Monday, November 07, 2011

Athletes' Public Displays of Religion

This past Friday evening I sat with my family at Adat Shalom Synagogue as we watched a performance by Storahtelling, which is known for its innovative and arts-focused take on the Torah. The Storahtelling performers interpret the themes from the Torah in new ways, acting out a theatrical midrash. In "Like a Prayer," Storahtelling veterans Jake Goodman and Emily Warshaw presented a creative exploration of the power of prayer by invoking the stories of our biblical ancestors Aaron the High Priest, Hannah, Sarah and Hagar.

Each of these biblical characters prays in a unique way. Jake and Emily got the audience to consider that a synagogue might be the most traditional place for prayer, but our prayer can take place virtually anywhere. I immediately thought of the recent controversy when Israeli Knesset Minister Meshulam Nahari of the Shas party harshly criticized Gilad Shalit for going to the beach with his father on the first Shabbat of his freedom from Hamas captivity instead of going to the synagogue for prayer as I had blogged about just a day prior. If Gilad Shalit chose to be thankful to God on a beach instead of a synagogue, then who are we to judge?

Watching the Storahtelling production also led to me to consider athletes' public displays of prayer on the playing field. There are those who are critical of athletes (from professional on down to the high school level) openly giving thanks to God after a good play or a victory. I've also noticed an increase in the public displays of religion among the fans at sporting events as well. Sure, fans holding signs proclaiming the John 3:16 verse from the New Testament is nothing new, but lately the TV cameras at sporting events have caught fans visibly praying for their team. This was certainly the case in the recent Major League Baseball playoffs.

In fact, I was contacted by a reporter from the Detroit Free Press last month during the playoffs as my hometown team, the Detroit Tigers, were playing in the American League Championship Series against the Texas Rangers. She told me she was writing an article about baseball players and religion. Her first question caught me off guard when she asked me if I thought God was a Tigers fan. We then discussed whether religion should have a role in spectator sports. I explained to the reporter that I appreciate when athletes give it their all and are so intent on winning that they don't hide their religious convictions.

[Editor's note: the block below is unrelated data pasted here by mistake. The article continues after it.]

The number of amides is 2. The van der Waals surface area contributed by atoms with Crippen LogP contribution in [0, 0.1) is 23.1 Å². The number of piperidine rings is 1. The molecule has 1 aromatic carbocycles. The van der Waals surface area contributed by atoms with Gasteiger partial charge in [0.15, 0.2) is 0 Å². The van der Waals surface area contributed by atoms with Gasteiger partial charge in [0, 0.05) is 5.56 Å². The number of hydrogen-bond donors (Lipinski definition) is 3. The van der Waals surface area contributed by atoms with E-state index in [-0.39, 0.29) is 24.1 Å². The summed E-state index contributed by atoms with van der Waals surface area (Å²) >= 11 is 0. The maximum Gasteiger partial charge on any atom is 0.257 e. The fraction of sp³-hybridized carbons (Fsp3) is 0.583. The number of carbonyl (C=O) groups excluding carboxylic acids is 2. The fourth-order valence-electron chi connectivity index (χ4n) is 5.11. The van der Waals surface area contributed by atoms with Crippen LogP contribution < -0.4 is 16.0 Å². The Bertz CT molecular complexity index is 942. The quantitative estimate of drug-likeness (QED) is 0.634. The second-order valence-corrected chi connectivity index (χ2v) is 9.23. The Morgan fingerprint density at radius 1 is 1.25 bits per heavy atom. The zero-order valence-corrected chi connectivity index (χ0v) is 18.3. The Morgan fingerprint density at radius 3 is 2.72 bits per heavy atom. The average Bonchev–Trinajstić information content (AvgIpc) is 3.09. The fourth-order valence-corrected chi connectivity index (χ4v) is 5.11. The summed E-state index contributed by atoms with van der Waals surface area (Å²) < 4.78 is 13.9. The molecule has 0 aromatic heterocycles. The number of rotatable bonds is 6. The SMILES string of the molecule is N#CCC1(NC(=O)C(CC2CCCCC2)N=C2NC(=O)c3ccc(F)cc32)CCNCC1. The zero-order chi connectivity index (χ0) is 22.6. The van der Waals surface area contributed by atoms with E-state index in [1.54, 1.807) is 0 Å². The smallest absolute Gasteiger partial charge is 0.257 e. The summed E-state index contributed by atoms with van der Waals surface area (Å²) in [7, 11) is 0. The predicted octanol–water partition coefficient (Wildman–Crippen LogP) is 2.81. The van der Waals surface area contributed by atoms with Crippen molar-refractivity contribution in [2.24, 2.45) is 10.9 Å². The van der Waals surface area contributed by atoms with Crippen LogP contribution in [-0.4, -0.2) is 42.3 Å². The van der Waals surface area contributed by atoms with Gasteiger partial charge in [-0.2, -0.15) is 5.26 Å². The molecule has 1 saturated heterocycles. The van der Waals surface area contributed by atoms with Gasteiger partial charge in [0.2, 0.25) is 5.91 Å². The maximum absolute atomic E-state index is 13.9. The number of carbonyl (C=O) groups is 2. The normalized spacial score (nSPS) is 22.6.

Conservative Rabbi Jason Miller, director of Kosher Michigan, said he took no offense at Christian displays of faith on the field.
"In America, we take our sports seriously and baseball as the American pastime has been elevated to almost the level of religion," said Miller of Farmington Hills. "When I see a player like Jose Valverde of the Tigers pointing to heaven or crossing himself, I can tell my children that he is a religious person and is grateful to God for his successful performance and God-given abilities."

Later that night as I sat in the stands at Comerica Park in Detroit watching the Tigers beat the Rangers in Game 3 of the ALCS, I thought more about athletes publicly displaying their gratefulness to God during the game. Watching the players take a moment to pray and thank God was quite meaningful. They are so grateful to be in the position of playing a fun game in front of tens of thousands of fans and millions more on television that they recognize the importance of giving thanks.

We should appreciate when players publicly demonstrate their faith, whether by asking God to help them achieve success and not get injured during the game or by thanking God for their triumph. If we are going to teach our children that God is accessible anywhere and that we don't have to be in a church or synagogue to pray, then let us embrace the notion that a sports field is an appropriate place for players and fans to welcome in God.

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